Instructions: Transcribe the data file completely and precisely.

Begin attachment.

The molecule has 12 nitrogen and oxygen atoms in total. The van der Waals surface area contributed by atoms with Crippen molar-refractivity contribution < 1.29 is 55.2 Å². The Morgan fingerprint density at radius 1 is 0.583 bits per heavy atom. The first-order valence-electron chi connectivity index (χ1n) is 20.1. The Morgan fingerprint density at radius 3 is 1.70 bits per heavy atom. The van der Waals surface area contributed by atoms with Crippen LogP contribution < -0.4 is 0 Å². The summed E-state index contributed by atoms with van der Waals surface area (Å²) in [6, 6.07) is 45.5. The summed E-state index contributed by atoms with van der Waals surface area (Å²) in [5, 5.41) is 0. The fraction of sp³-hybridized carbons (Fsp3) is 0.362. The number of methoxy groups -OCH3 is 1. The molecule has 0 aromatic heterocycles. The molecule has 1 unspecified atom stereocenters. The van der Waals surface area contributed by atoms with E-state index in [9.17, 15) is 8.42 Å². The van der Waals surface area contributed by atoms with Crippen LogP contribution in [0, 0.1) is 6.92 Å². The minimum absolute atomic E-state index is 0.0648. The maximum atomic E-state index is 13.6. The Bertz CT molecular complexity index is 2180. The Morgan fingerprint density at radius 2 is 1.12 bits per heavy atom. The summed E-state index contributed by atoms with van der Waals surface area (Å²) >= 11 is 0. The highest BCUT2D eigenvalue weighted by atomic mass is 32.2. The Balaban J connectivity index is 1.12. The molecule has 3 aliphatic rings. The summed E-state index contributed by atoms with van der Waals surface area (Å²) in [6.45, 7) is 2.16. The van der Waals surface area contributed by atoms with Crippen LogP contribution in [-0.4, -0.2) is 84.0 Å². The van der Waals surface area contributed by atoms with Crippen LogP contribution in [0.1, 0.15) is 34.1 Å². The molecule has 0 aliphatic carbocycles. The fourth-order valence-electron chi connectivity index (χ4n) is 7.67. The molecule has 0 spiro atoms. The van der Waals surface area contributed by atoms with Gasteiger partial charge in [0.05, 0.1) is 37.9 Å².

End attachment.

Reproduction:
The molecule has 12 nitrogen and oxygen atoms in total. The van der Waals surface area contributed by atoms with Crippen molar-refractivity contribution < 1.29 is 55.2 Å². The Morgan fingerprint density at radius 1 is 0.583 bits per heavy atom. The first-order valence-electron chi connectivity index (χ1n) is 20.1. The Morgan fingerprint density at radius 3 is 1.70 bits per heavy atom. The van der Waals surface area contributed by atoms with Crippen LogP contribution < -0.4 is 0 Å². The summed E-state index contributed by atoms with van der Waals surface area (Å²) in [6, 6.07) is 45.5. The summed E-state index contributed by atoms with van der Waals surface area (Å²) in [5, 5.41) is 0. The fraction of sp³-hybridized carbons (Fsp3) is 0.362. The number of methoxy groups -OCH3 is 1. The molecule has 0 aromatic heterocycles. The molecule has 1 unspecified atom stereocenters. The van der Waals surface area contributed by atoms with E-state index in [9.17, 15) is 8.42 Å². The van der Waals surface area contributed by atoms with Crippen LogP contribution in [0, 0.1) is 6.92 Å². The minimum absolute atomic E-state index is 0.0648. The maximum atomic E-state index is 13.6. The Bertz CT molecular complexity index is 2180. The Morgan fingerprint density at radius 2 is 1.12 bits per heavy atom. The summed E-state index contributed by atoms with van der Waals surface area (Å²) >= 11 is 0. The highest BCUT2D eigenvalue weighted by atomic mass is 32.2. The Balaban J connectivity index is 1.12. The molecule has 3 aliphatic rings. The summed E-state index contributed by atoms with van der Waals surface area (Å²) in [6.45, 7) is 2.16. The van der Waals surface area contributed by atoms with Crippen LogP contribution in [-0.4, -0.2) is 84.0 Å². The van der Waals surface area contributed by atoms with Crippen LogP contribution in [0.1, 0.15) is 34.1 Å². The molecule has 0 aliphatic carbocycles. The fourth-order valence-electron chi connectivity index (χ4n) is 7.67. The molecule has 0 spiro atoms. The van der Waals surface area contributed by atoms with Gasteiger partial charge in [0.05, 0.1) is 37.9 Å².